MatSE 448 / ChE 442: Polymer Processing Technology Exam #1 February 13, 2013 R. H. Colby 100 points total Name: _ I acknowledge that cheating will result in a grade of zero for the examination, and may result in failing the course and/or referral to the O
School: Penn State
Course: THERMODYNAMICS
CHE 220 Introduction to Chemical Engineering Thermodynamics Lecture 24:examples of open system energy balances Flow calorimetry Mixing Adiabatic turbine Sudden expansion 1 Example 1: a flow calorimeter operates at steady state and conditions noted
School: Penn State
Kristine Schoppe Chemistry 213 18 March 2008 Separation of Fluorene/Fluorenone Mixture by Column Chromatography Introduction Chromatography is the process of separating compounds using their chemical differences along with the differences of two phas
School: Penn State
%Homework1: exercise1 Pc = 24.9; %pressure(bar) P = 0.9*Pc; Pr = P/Pc; Tc = 568.7; R = 8.314e-5; %gas constant (bar. m^3/(mol. k) b1 = 0.118119; b2 = 0.265728; b3 = 0.15479; b4 = 0.030323; c1 = 0.0236744; c2 = 0.0186984; c3 = 0; c4 = 0.042724; d1 = 1.5548
School: Penn State
Problem Set #7 CHE 360 Due: Thursday, 4/16/2015 Consider the 2D Poisson equation on 11 square domain. 2u 2u 50exp(2 x) for 0 x 1 and 0 y 1 x 2 y 2 The boundary conditions are illustrated in the figure below. y u( x,1) 1 ux (1, y) 0 ux (0, y) 0 u( x,0) 0
School: Penn State
dx = 2.5; Tinf = 25; Tb = 50; L = 0:dx:50; x0 = ones(length(L),1); x1 = fsolve(@(x) fin(x),x0); figure(1) plot(L,x1*(Tb-Tinf)+Tinf) x2 = fsolve(@(x) fin2(x),x0); figure(2) plot(L,x2*(Tb-Tinf)+Tinf)
School: Penn State
Homework #5: Part e) C(t+dt) = C(t) + dt * f f is dC/dt which is a nonlinear vector function. We linearize f: C(t+dt) = C(t) + dt *A*C(t) = (I+dt*A)*C(t) where I is a 2x2 identity matrix. C(t + dt) = [ 1 0 1 ] () After N steps we have: C(t+N*dt) = (I+dt
School: Penn State
ChE 360 - Mathematical Methods in Chemical Engineering, Spring 2015 Homework Set 1 Assigned: Friday, January 30 Due: Thursday, February 5th on-line (at the beginning of the lecture) Note: Please use the le notation to upload the le on angel, label clearly
School: Penn State
ChE 360 - Mathematical Methods in Chemical Engineering, Spring 2015 Homework Set 3 Assigned: Thursday, February 19 Due: Thursday, February 26th on-line (at the beginning of the lecture) Note: Please use the le notation to upload the le on angel, label cle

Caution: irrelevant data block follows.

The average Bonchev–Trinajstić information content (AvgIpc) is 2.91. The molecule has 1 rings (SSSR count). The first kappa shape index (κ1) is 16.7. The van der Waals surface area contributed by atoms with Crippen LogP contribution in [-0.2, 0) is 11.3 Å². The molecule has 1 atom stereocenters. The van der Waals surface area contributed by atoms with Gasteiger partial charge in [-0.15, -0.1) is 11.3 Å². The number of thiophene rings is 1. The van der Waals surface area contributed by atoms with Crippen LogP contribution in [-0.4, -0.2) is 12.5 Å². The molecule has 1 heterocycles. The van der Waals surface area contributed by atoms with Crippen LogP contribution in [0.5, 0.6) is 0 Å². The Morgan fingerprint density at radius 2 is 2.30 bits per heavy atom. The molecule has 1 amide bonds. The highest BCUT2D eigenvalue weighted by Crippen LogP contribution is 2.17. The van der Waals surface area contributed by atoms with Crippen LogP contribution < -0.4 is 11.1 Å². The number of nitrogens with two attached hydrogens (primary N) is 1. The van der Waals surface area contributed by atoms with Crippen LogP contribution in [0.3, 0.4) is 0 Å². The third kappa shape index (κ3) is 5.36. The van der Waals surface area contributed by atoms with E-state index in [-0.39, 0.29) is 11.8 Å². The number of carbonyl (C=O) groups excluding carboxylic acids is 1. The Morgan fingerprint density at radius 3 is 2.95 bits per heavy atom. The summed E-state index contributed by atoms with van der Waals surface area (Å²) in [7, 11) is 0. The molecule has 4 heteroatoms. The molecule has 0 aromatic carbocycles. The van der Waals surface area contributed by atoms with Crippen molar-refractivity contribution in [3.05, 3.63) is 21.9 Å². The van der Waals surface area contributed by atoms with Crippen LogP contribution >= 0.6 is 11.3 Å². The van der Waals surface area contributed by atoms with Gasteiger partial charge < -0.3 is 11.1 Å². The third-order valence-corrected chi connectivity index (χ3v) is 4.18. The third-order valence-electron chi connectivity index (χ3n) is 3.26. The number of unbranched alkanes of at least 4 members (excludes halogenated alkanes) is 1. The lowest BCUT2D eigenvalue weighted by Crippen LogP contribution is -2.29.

School: Penn State
ChE 360 - Mathematical Methods in Chemical Engineering, Spring 2015 Homework Set 6 Assigned: Friday, March 27st Due: Thursday, April 2nd The temperature prole in a horizontal straight pin n of uniform cross section (Fig. 1) described by the heat Figure 1:
School: Penn State
ChE 360 - Mathematical Methods in Chemical Engineering, Spring 2015 Homework Set 2 Assigned: Saturday, February 14 Due: Thursday, February 19 (at the beginning of the lecture) Note: Please include your name in the rst page, label clearly the problems and
School: Penn State
ChE 360 - Mathematical Methods in Chemical Engineering, Spring 2015 Homework Set 3 Assigned: Thursday, February 19 Due: Thursday, February 26th on-line (at the beginning of the lecture) Note: Please use the le notation to upload the le on angel, label cle
School: Penn State
clc clear all close all tf = 6; dt = .3; Caf=10; ta=5; k=.12; df = @(C)[(Caf-C(1)/ta - k*C(1);-C(2)/ta + k*C(1)]; C0 = [20 0]'; % Euler explicit t = 0 : dt : tf; Cee = zeros(2,length(t); Cee(:,1) = C0; for i = 1 : length(t)-1 Cee(:,i+1) = Cee(:,i) + dt*d
School: Penn State
> k10 = 0.152; k12 = 0.207; k13 = 0.040; k21 = 0.092; k31 = 0.0048; > A=[-(k12+k13+k10) k21 k31;k12 -k21 0;k13 0 -k31] A= -0.3990 0.0920 0.0048 0.2070 -0.0920 0 0.0400 0 -0.0048 > eig(A) ans = -0.4523 -0.0398 -0.0037
School: Penn State
School: Penn State
HW #4: Part C: %We want to solve the ODE between t=0 and t=20. Time increments are 0.1 tf = 100; dt = .1; %We define a function equal to dC/dt A = [ -2.6 0.2 0.3 0.2; 0.8 -0.2 0 0; 0.7 0 -.3 0; 0.5 0 0 -.2]; I = 3; B = [0.1; 0 ; 0 ; 0]; dC = @(C) A*C+B*I;
School: Penn State
If we run the file HW1_Q1, we get the following output in the command window: > HW1_Q1 ans = The liquid/gas nitrogen volume per is 6.796621e-05 and 6.254211e-04 m^3/mol, respectively part b) In the command window, we call the function written in file HW1_